GOP congressmen said Tuesday that the IRS knew for months it had lost a significant amount of emails from ex-IRS official Lois Lerner’s account, but kept it secret from Congress, Fox News reports:
The lawmakers noted that during this period, newly appointed Commissioner John Koskinen nevertheless assured Congress the agency would produce the documents, which are considered critical to their efforts to probe the targeting of Tea Party and other groups. Further, lawmakers said records from six other IRS workers appear to have gone missing as well.
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"It looks like the American people were lied to and the IRS tried to cover-up the fact it conveniently lost key documents in this investigation," House Ways and Means Committee Chairman Dave Camp, R-Mich., and Rep. Charles Boustany, R-La., said in a statement.
Republicans on the committee said the agency knew as early as February that emails were missing.
The IRS informed Congress Friday that two years’ worth of emails between Lerner, who resigned under pressure for her role in the IRS targeting scandal, and outside groups, such as the White House and the FEC, due to a computer crash in 2011.
House Oversight Committee chairman Darrell Issa (R., Calif.) subpoenaed the IRS commissioner to testify on the lost emails, as well as the allegedly corrupted hard drive that once held the emails.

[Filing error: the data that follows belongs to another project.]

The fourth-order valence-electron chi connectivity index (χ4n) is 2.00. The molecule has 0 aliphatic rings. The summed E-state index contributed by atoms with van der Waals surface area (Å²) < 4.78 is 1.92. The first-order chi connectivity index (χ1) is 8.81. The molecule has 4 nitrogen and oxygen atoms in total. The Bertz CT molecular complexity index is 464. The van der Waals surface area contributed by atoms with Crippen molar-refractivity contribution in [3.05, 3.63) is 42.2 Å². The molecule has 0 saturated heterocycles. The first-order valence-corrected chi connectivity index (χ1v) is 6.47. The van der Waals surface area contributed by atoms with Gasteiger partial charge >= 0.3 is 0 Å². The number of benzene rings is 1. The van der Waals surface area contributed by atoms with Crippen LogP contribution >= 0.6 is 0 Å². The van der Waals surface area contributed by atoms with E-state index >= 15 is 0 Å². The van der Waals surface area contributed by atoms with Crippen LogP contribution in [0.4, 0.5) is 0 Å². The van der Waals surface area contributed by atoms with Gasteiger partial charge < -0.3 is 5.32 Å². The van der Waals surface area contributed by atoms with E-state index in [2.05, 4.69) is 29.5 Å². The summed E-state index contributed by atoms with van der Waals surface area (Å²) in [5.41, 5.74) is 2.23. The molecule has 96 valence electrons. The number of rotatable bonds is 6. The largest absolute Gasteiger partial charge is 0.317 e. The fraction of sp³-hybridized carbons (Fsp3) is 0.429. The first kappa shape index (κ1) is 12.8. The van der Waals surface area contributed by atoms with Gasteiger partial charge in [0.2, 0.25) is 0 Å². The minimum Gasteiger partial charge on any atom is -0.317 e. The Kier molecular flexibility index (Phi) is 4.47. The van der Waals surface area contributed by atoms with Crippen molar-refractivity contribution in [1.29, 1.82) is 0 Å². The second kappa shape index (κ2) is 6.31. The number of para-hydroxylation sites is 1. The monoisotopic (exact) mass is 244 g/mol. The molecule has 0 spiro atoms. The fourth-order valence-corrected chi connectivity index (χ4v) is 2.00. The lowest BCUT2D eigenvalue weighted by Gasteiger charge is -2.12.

"I will not tolerate your continued obstruction and game-playing in response to the Committee's investigation of the IRS targeting," Issa wrote.
The White House has downplayed the lost emails and the accusations from Republicans that the "crash" may be an attempt to obstruct its yearlong investigation into the IRS targeting scandal.
"I think it's entirely reasonable. And it's fact," White House press secretary Josh Earnest told reporters aboard Air Force One Monday. "You've never heard of a computer crashing before?"
The IRS has said it devoted significant resources to complying with congressional inquiries.
"The IRS has made unprecedented efforts in connection with this effort, producing more than 750,000 pages of documents to help complete the investigations," the agency said in a statement to the Washington Free Beacon last Friday. "In total, the IRS’s efforts to respond to Congress have involved more than 250 IRS employees working more than 120,000 hours at a direct cost of nearly $10 million."